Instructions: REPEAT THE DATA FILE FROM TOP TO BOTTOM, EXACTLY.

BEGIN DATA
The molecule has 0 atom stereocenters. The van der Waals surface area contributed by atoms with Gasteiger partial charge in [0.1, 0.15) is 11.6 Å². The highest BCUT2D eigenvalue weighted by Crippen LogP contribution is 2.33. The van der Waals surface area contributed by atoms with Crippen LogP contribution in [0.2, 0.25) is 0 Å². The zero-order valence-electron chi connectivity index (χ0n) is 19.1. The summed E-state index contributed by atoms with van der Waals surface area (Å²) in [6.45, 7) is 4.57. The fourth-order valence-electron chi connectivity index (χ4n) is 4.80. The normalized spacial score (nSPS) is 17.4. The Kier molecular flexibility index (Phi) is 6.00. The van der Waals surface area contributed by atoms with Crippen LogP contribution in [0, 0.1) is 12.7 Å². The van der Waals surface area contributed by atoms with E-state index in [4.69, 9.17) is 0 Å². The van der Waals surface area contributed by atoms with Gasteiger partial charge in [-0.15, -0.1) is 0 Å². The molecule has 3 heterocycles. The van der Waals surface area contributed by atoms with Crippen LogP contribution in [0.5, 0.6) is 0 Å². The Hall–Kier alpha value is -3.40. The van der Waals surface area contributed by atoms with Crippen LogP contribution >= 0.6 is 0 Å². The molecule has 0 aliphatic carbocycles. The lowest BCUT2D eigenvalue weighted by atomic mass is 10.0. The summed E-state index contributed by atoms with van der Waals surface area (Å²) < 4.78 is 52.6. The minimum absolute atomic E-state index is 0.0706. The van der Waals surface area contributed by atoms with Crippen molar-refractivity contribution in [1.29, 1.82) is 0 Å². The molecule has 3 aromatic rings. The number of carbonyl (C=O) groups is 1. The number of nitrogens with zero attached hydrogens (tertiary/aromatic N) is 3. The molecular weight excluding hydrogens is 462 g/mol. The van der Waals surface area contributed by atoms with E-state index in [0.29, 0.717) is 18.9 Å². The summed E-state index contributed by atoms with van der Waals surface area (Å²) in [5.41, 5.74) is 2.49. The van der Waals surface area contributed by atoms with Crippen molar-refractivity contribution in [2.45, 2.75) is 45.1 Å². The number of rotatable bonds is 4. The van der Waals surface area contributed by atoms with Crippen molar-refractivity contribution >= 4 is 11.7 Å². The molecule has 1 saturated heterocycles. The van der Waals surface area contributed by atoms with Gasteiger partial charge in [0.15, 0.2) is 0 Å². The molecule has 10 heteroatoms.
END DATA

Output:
The molecule has 0 atom stereocenters. The van der Waals surface area contributed by atoms with Gasteiger partial charge in [0.1, 0.15) is 11.6 Å². The highest BCUT2D eigenvalue weighted by Crippen LogP contribution is 2.33. The van der Waals surface area contributed by atoms with Crippen LogP contribution in [0.2, 0.25) is 0 Å². The zero-order valence-electron chi connectivity index (χ0n) is 19.1. The summed E-state index contributed by atoms with van der Waals surface area (Å²) in [6.45, 7) is 4.57. The fourth-order valence-electron chi connectivity index (χ4n) is 4.80. The normalized spacial score (nSPS) is 17.4. The Kier molecular flexibility index (Phi) is 6.00. The van der Waals surface area contributed by atoms with Crippen LogP contribution in [0, 0.1) is 12.7 Å². The van der Waals surface area contributed by atoms with E-state index in [4.69, 9.17) is 0 Å². The van der Waals surface area contributed by atoms with Gasteiger partial charge in [-0.15, -0.1) is 0 Å². The molecule has 3 heterocycles. The van der Waals surface area contributed by atoms with Crippen LogP contribution in [0.5, 0.6) is 0 Å². The Hall–Kier alpha value is -3.40. The van der Waals surface area contributed by atoms with Crippen LogP contribution >= 0.6 is 0 Å². The molecule has 0 aliphatic carbocycles. The lowest BCUT2D eigenvalue weighted by atomic mass is 10.0. The summed E-state index contributed by atoms with van der Waals surface area (Å²) < 4.78 is 52.6. The minimum absolute atomic E-state index is 0.0706. The van der Waals surface area contributed by atoms with Crippen molar-refractivity contribution in [1.29, 1.82) is 0 Å². The molecule has 3 aromatic rings. The number of carbonyl (C=O) groups is 1. The number of nitrogens with zero attached hydrogens (tertiary/aromatic N) is 3. The molecular weight excluding hydrogens is 462 g/mol. The van der Waals surface area contributed by atoms with E-state index in [0.29, 0.717) is 18.9 Å². The summed E-state index contributed by atoms with van der Waals surface area (Å²) in [5.41, 5.74) is 2.49. The van der Waals surface area contributed by atoms with Crippen molar-refractivity contribution in [2.45, 2.75) is 45.1 Å². The number of rotatable bonds is 4. The van der Waals surface area contributed by atoms with Crippen molar-refractivity contribution >= 4 is 11.7 Å². The molecule has 1 saturated heterocycles. The van der Waals surface area contributed by atoms with Gasteiger partial charge in [0.15, 0.2) is 0 Å². The molecule has 10 heteroatoms.